Uncharted: The Lost Legacy doesn’t feature Nathan Drake, and is much shorter than the other games in the series. It can’t be as good, right?
If Uncharted: The Nathan Drake Collection is the complete, unabridged works, and Uncharted 4: A Thief’s End is Naughty Dog’s tour de force, where does that place Uncharted: The Lost Legacy?
It’s more of a greatest hits album, but that’s not a slight – that’s probably the biggest compliment I could pay the latest chapter of the Uncharted series.
But first, let’s get a bit of admin out of the way:
- No, it doesn’t have Nathan Drake in it – series favourite Chloe Frazer is the star here – but that doesn’t mean we don’t have a lovely time with some old friends.
- Yes, it’s shorter than the main-series games in the Uncharted series – my play-through took around eight and a half, fairly thorough hours – but that’s not necessarily a bad thing.
Actually, given The Lost Legacy is essentially a standalone expansion built on Uncharted 4, we can probably take a lot of the review as read. Let’s instead deal with those two key points, the salient differences between The Lost Legacy and its forebear.
A question of character
An Uncharted game is a rollercoaster of explosive combat, derring do, and the sorts of set pieces that health and safety rules wouldn’t allow stunt performers to do in the movies. When you break that cavalcade of action movie tropes down, however, they don’t exactly stand alone.
As a third-person shooter, it’s solid enough. The structured nature of the climbing works, but it can quickly grow repetitive in long stretches. And those set pieces are amazing, but they’re just Quick Time Events; sure they’re the best damn QTEs you’ve ever seen in your life, but at times they’re barely even interactive.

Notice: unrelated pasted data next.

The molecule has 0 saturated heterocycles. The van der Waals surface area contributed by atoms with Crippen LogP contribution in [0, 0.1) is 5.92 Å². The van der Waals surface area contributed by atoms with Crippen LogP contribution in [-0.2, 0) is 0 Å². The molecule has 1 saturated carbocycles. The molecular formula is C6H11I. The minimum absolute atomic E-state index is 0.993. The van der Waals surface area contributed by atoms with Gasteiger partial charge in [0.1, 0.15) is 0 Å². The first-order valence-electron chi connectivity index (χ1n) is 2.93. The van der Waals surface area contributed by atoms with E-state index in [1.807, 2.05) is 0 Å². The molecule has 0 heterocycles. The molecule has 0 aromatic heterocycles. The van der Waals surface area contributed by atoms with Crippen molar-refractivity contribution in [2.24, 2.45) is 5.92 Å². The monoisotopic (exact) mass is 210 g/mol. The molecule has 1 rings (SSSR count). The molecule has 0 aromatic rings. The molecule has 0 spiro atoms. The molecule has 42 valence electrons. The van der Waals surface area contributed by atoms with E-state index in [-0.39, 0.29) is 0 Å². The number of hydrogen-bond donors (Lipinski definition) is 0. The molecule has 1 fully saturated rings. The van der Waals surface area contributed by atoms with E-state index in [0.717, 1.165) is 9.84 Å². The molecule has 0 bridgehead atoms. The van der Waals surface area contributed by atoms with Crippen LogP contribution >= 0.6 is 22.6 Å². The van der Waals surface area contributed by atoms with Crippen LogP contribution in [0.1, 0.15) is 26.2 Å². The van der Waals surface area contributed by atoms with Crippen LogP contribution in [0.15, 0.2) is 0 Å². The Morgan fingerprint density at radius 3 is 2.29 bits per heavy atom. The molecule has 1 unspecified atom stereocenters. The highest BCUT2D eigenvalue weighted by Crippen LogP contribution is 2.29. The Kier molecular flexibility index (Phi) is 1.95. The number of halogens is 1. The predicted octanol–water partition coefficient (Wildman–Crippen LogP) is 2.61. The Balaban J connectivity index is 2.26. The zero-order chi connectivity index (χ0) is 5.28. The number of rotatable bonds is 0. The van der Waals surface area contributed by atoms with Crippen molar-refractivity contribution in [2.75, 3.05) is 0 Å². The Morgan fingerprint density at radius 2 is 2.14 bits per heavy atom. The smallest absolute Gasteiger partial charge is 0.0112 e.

Iteration is present in everything Naughty Dog does, though, and its evident in how far they’ve come with Uncharted 4/The Lost Legacy. You can see it in the panicked, running-towards-the-camera platforming sequences, that are improvements on the early Crash Bandicoot formula. It’s there in the hiding-in-long-grass stealth and brutal hand-to-hand combat, lifted with aplomb from The Last of Us.
The one thing Naughty Dog have never needed to work on, however, is their characterisation. And if you were worried some of that legacy might be lost, or watered down, by the loss of Nathan, Sully and Elena?
Well you needn’t have: Chloe Frazer and Nadine Ross, played by Claudia Black and Laura Bailey respectively, are absolutely magic.
It would be unfair to refer to Chloe simply as ‘girl Drake’ – she’s much more than that – though it’s easy to see why people draw that parallel. She’s the archetypal adventurer thief, educated and knowledgable yet agile and brave, with a mouth that gets her into trouble and the combat skills to get her out of it.